Staff sickness in the control tower meant the “flow rate” of flights using the world’s busiest runway was reduced.
Fifty flights to and from the Sussex airport were cancelled or diverted, while many other services were delayed by up to seven hours.
An estimated 8,000 passengers were left out of position. Once again, easyJet made the vast majority of cancellations: a total of 42.
Eight flights were grounded between Gatwick and Belfast – six to and from the Northern Ireland capital’s International airport, and two serving Belfast City.
Multiple cancellations were also made on easyJet links with Edinburgh, Geneva and Paris CDG.
Daniel Wilkes, a consultant psychiatrist from Angus, was booked on the 7.15pm flight from Gatwick to Edinburgh. It was cancelled at 8.40pm.
He told The Independent: “I just can’t believe the lack of contingency planning from Nats for staff sickness and that this is happening again.
“Plus, airports and airlines have had quite a while to firm up their processes for cancellations, and yet always the poorly managed scrum ensues. Bizarrely, we were made to exit through border control. I didn’t even have my passport as it was a domestic flight.”
Dr Wilkes switched to a Monday morning easyJet flight from London Stansted to Edinburgh, which he reached by Uber at a price of £100 and booked a hotel at the Essex airport for an additional £159. “Fingers crossed [the airline] pays,” he said.
Another easyJet passenger, nurse Katie Williams, was one of hundreds affected by the cancellation of six flights between Gatwick and Amsterdam. She found an alternative flight home on British Airways, but at a fare of £666.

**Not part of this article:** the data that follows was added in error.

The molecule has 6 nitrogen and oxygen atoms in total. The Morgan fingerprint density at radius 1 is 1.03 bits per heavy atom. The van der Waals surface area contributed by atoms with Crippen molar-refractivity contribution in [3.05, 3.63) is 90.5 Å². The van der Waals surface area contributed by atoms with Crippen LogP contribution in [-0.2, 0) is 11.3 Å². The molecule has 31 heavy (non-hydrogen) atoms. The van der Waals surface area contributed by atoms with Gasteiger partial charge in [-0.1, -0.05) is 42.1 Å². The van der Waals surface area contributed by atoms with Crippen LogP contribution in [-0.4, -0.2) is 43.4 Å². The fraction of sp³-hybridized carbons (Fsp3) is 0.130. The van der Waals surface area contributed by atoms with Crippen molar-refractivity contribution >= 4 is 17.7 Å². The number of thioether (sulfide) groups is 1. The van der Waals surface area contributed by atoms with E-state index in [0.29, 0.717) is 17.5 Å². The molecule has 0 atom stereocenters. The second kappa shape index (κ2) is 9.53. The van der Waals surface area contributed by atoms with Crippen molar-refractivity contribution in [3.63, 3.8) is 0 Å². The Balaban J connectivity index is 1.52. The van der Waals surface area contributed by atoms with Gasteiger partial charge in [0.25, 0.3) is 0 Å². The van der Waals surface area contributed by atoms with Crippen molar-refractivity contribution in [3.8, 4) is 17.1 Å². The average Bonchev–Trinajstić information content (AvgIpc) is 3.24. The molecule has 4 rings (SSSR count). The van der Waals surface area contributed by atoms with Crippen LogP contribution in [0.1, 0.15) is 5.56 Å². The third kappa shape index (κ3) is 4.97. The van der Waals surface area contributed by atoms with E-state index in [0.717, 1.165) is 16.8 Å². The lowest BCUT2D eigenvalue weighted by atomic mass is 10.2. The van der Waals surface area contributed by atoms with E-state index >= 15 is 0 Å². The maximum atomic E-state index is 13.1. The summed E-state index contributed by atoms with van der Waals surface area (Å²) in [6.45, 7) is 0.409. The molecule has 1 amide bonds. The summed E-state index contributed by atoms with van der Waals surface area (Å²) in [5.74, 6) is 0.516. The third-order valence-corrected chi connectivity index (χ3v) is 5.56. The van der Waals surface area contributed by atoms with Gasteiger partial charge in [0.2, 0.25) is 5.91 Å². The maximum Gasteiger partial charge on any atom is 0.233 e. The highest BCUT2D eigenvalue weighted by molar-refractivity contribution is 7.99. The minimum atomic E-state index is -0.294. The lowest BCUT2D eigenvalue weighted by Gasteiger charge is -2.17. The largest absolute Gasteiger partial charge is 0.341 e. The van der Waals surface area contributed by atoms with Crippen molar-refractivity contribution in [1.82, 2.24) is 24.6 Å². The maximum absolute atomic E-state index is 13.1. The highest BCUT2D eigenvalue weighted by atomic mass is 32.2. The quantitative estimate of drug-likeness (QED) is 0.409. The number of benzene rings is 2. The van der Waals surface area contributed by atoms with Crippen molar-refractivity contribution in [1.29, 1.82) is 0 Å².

Under air passengers’ rights rules, easyJet is required to cover the cost of accommodation and additional transport when a flight is cancelled – regardless of the reason for the flight being grounded.
An easyJet spokesperson said: “We are extremely disappointed that customers are once again being impacted by this and while this is outside of our control, we are sorry for the inconvenience caused to our customers.
“We are doing all possible to minimise the impact of the disruption and have notified those on cancelled flights of their options to rebook or receive a refund and are providing hotel accommodation and meals where required.”
A London Gatwick spokesperson said: “Due to short notice sickness in the air-traffic control tower including cases of Covid-19, temporary air traffic control restrictions were put in place yesterday. This caused some delays and cancellations by airlines.
“We worked hard to minimise disruption and we apologise for any inconvenience. The air-traffic control tower is fully staffed this morning.”
A spokesperson for Nats said: “We very much regret that some passengers experienced delays at Gatwick yesterday. This was due to short-notice staff sickness including some incidences of Covid.
“We did all we could to minimise disruption, working closely with the airport and airlines.
“We have worked very hard to increase the number of controllers, but it will take some time to build full resilience. It does mean, though, that short notice absences may lead to air-traffic control regulations being applied in order to maintain safety, and we are all very sorry for the impact this has.”
The Spanish budget airline Vueling cancelled six flights, to and from Barcelona, Bilbao and Paris Orly.
In addition, an easyJet flight from Ljubljana was diverted to Luton, while SkyExpress from Athens touched down in Zurich.
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